Continuing along the Perth Road past Windsor street on the right I came to the Sinderens which sits at the junction of the Perth Road Hawkhill and Blackness avenue overlooked by the impressive Blackness Library. The Sinderins in Dundee refers to a parting of the ways or sundering of the roads, one going east along the present Perth Road and the other up the Hawkhill.
Blackness library was one of the libraries built through the generosity of Andrew Carnegie , born in Dunfermline and made his fortune in the steel industry in America. He was a ruthless businessman and in later live made amends for his exploitation of his workforce by becoming a philanthropist . His philanthropy being expressed in his home country by donating libraries in most of the large cities. Carnegie hall in New York was another of his gifts
So leaving the Sinderins and continuing along the Perth Road I passed one of the most beautiful cobbled lanes in the country . Strawberry bank, which leads from the Perth Road to Magdalen Yard road.
And so to the heart break of the walk . My local, Mennies, or to give it its Sunday name The Speedwell bar . Closed because of the lock down. It is given the name Mennies after one of the previous owners , a Mrs. Mennie, who ran a tight ship, so much so that she once threw the Rolling stones out of the pub for rowdiness after one of their concerts in the Caird hall.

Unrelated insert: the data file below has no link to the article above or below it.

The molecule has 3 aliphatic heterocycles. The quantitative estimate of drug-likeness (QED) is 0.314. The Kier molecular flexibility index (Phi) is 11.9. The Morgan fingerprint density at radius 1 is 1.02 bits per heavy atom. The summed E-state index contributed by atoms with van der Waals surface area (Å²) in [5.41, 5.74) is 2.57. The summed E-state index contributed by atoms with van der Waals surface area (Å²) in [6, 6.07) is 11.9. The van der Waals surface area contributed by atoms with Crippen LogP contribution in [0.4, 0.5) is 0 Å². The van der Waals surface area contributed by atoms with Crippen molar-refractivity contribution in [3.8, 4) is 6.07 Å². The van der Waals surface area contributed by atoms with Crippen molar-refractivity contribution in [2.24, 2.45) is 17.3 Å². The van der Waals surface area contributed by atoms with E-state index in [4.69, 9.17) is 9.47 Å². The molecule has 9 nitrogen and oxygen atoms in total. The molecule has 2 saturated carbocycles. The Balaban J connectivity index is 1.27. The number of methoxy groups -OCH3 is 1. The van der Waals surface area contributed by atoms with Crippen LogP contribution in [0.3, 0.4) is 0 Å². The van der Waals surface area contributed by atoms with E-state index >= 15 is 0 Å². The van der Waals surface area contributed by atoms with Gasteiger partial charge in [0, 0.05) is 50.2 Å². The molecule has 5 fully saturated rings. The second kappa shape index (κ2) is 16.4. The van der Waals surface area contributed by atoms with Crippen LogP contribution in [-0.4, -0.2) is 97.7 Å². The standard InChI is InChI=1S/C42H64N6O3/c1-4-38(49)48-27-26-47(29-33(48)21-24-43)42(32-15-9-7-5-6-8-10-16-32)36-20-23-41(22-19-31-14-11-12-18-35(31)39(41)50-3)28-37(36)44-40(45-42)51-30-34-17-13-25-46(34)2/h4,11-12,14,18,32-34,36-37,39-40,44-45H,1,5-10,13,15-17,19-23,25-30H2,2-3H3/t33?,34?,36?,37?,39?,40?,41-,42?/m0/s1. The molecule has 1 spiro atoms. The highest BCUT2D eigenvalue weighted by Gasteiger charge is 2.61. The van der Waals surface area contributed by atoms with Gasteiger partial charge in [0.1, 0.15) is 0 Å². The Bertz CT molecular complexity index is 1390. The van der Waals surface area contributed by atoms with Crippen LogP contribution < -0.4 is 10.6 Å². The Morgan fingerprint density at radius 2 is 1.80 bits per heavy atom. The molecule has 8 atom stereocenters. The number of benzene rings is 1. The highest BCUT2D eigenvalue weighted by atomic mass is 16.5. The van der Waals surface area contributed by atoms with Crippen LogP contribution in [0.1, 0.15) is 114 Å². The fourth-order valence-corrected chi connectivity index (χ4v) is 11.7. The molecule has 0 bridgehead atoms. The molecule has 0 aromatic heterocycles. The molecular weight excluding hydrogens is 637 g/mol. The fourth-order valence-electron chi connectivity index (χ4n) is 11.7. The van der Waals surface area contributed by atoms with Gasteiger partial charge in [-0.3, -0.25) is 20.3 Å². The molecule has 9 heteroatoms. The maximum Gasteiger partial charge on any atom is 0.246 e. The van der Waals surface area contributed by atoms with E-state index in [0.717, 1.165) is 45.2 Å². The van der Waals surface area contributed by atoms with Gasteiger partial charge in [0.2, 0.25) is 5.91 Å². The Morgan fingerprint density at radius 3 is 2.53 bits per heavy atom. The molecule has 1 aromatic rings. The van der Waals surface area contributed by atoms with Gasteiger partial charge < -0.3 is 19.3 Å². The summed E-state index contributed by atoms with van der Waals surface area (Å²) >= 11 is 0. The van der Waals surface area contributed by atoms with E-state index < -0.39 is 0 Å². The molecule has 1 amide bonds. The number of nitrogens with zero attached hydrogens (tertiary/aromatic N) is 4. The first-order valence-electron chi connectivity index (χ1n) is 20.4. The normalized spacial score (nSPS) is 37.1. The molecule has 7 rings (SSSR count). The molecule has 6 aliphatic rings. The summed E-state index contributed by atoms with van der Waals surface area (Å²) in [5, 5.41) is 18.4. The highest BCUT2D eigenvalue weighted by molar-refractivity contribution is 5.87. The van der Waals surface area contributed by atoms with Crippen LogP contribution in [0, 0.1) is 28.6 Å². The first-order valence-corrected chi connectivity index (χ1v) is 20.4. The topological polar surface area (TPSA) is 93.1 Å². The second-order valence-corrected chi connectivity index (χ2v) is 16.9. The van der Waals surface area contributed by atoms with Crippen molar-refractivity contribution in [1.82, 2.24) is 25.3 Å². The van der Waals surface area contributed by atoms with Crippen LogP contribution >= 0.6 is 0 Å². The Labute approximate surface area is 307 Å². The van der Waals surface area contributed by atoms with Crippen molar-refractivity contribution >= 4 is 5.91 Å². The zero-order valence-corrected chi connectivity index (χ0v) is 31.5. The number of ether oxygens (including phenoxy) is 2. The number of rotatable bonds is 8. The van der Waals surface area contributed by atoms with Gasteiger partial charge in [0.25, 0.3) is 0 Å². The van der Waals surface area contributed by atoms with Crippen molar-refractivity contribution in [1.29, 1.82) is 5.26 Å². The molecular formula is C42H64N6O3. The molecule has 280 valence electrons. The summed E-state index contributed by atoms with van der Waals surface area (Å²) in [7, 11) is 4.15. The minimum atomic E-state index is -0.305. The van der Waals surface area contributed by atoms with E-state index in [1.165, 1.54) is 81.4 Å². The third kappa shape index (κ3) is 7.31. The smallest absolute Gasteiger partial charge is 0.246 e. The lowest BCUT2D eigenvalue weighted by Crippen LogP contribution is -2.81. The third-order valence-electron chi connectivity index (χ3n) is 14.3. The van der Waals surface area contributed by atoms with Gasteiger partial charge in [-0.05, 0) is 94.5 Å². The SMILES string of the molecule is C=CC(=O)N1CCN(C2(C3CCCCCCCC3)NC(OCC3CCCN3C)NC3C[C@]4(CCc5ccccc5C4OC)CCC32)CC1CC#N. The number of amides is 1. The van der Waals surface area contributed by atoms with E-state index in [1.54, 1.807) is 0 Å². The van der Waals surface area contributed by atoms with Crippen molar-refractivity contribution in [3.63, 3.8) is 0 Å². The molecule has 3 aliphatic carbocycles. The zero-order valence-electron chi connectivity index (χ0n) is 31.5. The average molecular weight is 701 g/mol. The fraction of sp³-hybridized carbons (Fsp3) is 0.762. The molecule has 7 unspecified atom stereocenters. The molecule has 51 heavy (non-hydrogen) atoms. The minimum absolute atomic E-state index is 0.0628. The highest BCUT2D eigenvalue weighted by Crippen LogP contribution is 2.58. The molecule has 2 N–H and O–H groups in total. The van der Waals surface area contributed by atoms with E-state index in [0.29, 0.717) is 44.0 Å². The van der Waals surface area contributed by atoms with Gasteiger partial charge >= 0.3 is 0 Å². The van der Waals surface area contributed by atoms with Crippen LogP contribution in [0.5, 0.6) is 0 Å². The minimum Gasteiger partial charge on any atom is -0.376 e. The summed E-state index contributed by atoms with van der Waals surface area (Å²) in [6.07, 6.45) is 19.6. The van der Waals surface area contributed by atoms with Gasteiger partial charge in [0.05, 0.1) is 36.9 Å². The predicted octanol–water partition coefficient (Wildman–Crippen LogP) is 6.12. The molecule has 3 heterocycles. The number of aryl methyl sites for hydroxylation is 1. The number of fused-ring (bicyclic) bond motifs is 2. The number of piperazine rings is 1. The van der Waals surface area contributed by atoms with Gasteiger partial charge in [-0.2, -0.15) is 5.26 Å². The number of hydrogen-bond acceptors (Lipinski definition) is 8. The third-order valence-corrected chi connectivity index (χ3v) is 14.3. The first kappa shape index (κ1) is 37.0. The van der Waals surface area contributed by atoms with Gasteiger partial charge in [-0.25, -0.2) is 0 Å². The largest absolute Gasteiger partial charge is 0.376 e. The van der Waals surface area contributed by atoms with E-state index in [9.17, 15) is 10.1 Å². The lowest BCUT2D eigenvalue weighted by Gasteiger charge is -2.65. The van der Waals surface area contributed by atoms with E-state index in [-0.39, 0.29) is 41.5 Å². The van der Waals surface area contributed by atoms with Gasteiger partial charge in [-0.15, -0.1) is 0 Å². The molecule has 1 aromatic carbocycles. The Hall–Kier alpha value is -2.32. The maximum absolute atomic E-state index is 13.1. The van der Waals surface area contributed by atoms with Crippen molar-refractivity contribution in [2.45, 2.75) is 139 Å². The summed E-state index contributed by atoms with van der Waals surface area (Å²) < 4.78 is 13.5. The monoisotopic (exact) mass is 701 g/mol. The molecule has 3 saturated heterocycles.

Mennies, always a place where you will get a cheery welcome from mine host Jonathan Stewart together with the many costumers who pass through the doors of probably one of the most popular hostelries in Dundee. A hive of political intrigue and the place the Yes bus team would come to after a day in the city square during the independence campaign in 2014. Sad to see it with the shutters up during this lock down
Onward towards the City center, passing Ryhill church , which like many churches these days, has been converted into flats. Ryehill church is situated on a very restricted site on the corner of Perth Road and Mid Wynd. It was designed by George Shaw Aitken in 1878 and completed in 1889.